Kenneth "Buddy" Barfield, an Austin-based consultant, directed Dewhurst's re-election campaign for lieutenant governor in 2010, as well as the Republican's unsuccessful run for Senate in 2012. Dewhurst quietly took the allegations to the state ethics commission last week. But Barfield has not been charged with a crime, and local prosecutors did not immediately respond to TPM's request for comment.
According to a bombshell story published late Thursday by The Dallas Morning News, Dewhurst's associates discovered the missing money this month, and Dewhurst and his top aides confronted Barfield with the allegations. According to an anonymous campaign official cited by the newspaper, Barfield offered to repay the money but could not. On Dec. 20, Dewhurst's aides alerted the Travis County District Attorney's Office, and asked for an investigation. The following day, the campaign committee filed 11 amended finance reports, going back to 2008, with the Texas Ethics Commission.
The amended reports included a statement that read:
It was recently discovered, unknown to the officeholder and the treasurer of the committee, that the contribution balance shown on the original report was false. The correct contribution balance is stated herein. The incorrect balance was the result of Mr. Kenneth A. Barfield, an official of the campaign, supplying false information. Unknown to the officeholder and treasurer, this person, who was responsible for compiling the information used for the report, intentionally submitted false and incorrect amounts and documentation. This misrepresentation of contribution balances was directly related to the misappropriation of committee funds to his own account, and for his own personal benefit. Appropriate actions are being taken to obtain full restitution to restore to the committee the misappropriated funds.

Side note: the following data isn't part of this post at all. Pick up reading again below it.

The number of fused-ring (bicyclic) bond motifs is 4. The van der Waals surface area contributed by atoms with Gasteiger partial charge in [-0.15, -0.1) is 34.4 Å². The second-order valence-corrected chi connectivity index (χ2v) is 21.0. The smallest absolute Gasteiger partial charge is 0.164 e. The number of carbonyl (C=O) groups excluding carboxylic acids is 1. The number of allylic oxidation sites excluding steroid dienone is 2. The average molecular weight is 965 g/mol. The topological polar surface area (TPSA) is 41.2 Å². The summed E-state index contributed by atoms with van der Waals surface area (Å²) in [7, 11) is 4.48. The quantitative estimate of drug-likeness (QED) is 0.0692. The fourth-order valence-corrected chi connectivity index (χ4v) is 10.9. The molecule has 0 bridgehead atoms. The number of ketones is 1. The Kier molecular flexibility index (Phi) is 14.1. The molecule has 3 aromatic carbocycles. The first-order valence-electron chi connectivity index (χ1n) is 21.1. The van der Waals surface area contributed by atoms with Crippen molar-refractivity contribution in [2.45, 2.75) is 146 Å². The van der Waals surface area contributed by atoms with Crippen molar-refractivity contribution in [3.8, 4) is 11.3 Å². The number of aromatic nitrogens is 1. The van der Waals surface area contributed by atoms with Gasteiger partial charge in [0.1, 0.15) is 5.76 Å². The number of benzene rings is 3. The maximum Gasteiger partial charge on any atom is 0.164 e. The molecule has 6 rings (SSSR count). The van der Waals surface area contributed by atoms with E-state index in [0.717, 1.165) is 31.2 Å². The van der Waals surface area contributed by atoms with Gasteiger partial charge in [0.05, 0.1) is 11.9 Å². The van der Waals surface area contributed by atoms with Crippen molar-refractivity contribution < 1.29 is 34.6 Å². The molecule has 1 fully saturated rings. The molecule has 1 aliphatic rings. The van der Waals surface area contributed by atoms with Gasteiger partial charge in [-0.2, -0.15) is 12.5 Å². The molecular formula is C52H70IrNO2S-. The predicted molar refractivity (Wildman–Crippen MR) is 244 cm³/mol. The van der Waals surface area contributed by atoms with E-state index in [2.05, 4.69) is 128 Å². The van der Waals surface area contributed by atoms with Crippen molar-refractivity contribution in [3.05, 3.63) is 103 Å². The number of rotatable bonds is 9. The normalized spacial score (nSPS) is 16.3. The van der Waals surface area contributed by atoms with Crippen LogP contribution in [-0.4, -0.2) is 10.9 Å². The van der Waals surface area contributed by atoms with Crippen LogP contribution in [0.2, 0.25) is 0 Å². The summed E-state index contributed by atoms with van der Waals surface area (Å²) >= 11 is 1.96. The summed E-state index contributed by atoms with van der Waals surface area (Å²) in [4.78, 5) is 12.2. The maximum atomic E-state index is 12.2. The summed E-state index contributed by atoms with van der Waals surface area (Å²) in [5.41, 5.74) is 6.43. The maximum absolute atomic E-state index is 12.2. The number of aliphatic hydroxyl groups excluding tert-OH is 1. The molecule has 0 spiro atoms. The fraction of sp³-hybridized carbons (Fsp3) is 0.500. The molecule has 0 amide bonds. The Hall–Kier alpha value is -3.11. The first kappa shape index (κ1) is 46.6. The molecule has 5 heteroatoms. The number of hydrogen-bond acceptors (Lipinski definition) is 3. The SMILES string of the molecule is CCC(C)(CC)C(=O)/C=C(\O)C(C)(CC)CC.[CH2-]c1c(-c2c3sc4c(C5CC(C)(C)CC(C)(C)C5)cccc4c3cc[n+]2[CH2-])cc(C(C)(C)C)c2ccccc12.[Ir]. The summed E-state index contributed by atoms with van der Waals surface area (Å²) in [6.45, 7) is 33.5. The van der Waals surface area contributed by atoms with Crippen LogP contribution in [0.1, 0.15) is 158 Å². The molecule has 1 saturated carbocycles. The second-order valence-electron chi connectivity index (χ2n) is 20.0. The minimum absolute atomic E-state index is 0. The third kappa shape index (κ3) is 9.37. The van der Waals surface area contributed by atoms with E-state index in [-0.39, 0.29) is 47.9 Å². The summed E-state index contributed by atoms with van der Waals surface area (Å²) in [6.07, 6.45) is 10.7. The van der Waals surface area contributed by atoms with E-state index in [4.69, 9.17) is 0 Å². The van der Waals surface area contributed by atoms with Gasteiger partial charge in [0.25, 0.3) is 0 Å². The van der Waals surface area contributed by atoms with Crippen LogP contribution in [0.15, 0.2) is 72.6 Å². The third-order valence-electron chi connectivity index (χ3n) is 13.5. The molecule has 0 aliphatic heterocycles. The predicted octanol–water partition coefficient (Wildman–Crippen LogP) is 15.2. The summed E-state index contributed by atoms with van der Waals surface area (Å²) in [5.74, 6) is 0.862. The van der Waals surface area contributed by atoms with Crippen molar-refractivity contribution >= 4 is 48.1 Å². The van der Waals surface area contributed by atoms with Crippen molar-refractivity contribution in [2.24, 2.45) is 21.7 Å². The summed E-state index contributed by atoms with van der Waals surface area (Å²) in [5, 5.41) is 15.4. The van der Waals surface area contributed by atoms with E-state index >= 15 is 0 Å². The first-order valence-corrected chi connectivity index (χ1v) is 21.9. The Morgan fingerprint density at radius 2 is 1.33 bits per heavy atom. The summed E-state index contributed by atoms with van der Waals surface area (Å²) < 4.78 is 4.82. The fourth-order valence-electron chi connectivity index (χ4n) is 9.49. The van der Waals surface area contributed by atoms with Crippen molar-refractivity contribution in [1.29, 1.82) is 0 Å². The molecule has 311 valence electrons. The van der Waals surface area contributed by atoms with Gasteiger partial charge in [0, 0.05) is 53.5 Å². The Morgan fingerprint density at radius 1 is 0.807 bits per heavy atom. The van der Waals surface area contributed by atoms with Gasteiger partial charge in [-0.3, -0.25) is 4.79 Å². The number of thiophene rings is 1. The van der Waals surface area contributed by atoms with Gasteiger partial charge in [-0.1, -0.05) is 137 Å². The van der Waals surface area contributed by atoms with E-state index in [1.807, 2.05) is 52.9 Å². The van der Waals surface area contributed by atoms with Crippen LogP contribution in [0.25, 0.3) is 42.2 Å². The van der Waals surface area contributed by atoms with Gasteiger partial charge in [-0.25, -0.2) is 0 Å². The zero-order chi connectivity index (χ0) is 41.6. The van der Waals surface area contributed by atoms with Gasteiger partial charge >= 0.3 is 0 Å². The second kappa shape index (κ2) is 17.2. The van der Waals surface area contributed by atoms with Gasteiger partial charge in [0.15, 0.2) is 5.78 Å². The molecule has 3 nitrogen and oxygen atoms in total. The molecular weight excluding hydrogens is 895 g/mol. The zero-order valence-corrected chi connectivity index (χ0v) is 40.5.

The amended reports gave an indication of the sums potentially involved. One of the original filings, a semiannual report filed July 16, showed cash on hand of $777,245. The amended report filed this month lists cash on hand of $7,226.
Anonymous campaign officials told the Morning News that Barfield might have made off with more than $1 million, and was able to escape detection for so long because he had access to the committee's bank accounts and had little oversight:
They said Barfield concealed illicit transactions by submitting false financial reports to the Dewhurst campaign, including fake bank deposit slips and fraudulent invoices to the campaign for services that were never rendered by him or one of his consulting companies.
For example, one of his companies handled media buys for the campaign, which spent millions of dollars on TV commercials for the lieutenant governor's race.
So far, discrepancies have apparently only been found in Dewhurst's state campaign accounts. Texas state law requires that corrected reports be submitted within 14 business days of a discrepancy being discovered. But the Morning News reported Dewhurst's lawyers and accountants are currently going over finance reports from the Senate campaign that were filed to the Federal Election Commission.
According to the FEC's best practices for political committee management, "[a]s soon as a misappropriation is discovered, the political committee must notify law enforcement. The committee also must notify the FEC and file amended reports to correct any reporting errors due to the misappropriation."
TPM could not locate Barfield for comment, and the Dallas Morning News reported he did not return the newspaper's calls to his cell phone.